The report goes on to state:

There is nothing intrinsically fair or just about either the process of becoming green or the end result . . . . The issue is not simply about the transition itself, but what follows the transition – the goal being a new mode of production and consumption that allows for greater social inclusion, equity, and opportunity.

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“How Firms Respond to Being Rated”, an HBS working paper, investigates whether companies respond when being ranked according to their corporate environmental policies and actions. In their preliminary findings, companies responded to a low ranking by improving their performance. From the abstract:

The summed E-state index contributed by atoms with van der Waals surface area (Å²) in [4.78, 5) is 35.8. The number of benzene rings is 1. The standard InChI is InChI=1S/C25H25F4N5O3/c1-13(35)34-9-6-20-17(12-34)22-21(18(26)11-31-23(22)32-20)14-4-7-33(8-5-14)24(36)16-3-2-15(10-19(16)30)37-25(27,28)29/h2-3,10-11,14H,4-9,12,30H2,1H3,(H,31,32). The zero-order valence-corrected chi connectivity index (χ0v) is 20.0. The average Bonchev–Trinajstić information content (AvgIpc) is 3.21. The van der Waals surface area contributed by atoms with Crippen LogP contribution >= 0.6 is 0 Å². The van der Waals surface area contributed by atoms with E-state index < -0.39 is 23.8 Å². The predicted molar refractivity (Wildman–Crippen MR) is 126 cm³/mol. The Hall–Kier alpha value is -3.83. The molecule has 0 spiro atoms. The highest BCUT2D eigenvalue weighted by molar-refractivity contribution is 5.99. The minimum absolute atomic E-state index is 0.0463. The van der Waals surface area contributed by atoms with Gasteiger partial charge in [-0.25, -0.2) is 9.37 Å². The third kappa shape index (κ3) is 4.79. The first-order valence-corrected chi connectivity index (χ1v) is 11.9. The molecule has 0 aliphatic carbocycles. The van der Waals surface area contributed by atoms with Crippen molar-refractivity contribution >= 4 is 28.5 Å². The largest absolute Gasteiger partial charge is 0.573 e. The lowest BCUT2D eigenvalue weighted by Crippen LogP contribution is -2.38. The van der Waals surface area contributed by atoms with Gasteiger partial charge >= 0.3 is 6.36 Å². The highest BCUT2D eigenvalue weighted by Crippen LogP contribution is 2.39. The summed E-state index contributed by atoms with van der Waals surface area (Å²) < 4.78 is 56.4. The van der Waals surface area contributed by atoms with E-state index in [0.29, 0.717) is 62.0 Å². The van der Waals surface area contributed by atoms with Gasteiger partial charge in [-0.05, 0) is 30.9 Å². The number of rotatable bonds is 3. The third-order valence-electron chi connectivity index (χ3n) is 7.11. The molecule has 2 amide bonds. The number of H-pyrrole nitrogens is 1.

While many independent rating systems are designed primarily to help buyers overcome information asymmetries when making purchasing decisions, we investigate whether these same ratings might also influence the companies being rated. We focus on corporate environmental ratings, the primary purpose of which is to help investors select “socially responsible,” and avoid “socially irresponsible,” companies. We hypothesize that company ratings are particularly likely to spur responses by firms that receive poor ratings, especially those that face lower cost opportunities to improve and that operate in highly regulated industries. Our empirical analysis examines how nearly 600 firms in the United States respond to corporate environmental ratings issued by a prominent independent social rating agency, and avoids selection issues by taking advantage of a natural experiment that arose when the agency expanded the scope of its ratings. We find empirical support for our hypotheses, and present implications for managers of rated companies and of private and public rating agencies. While negative ratings may “shame” firms that are performing poorly, the threat of regulatory action and the presence of “low hanging fruit” are important drivers of how firms respond to information-based incentives.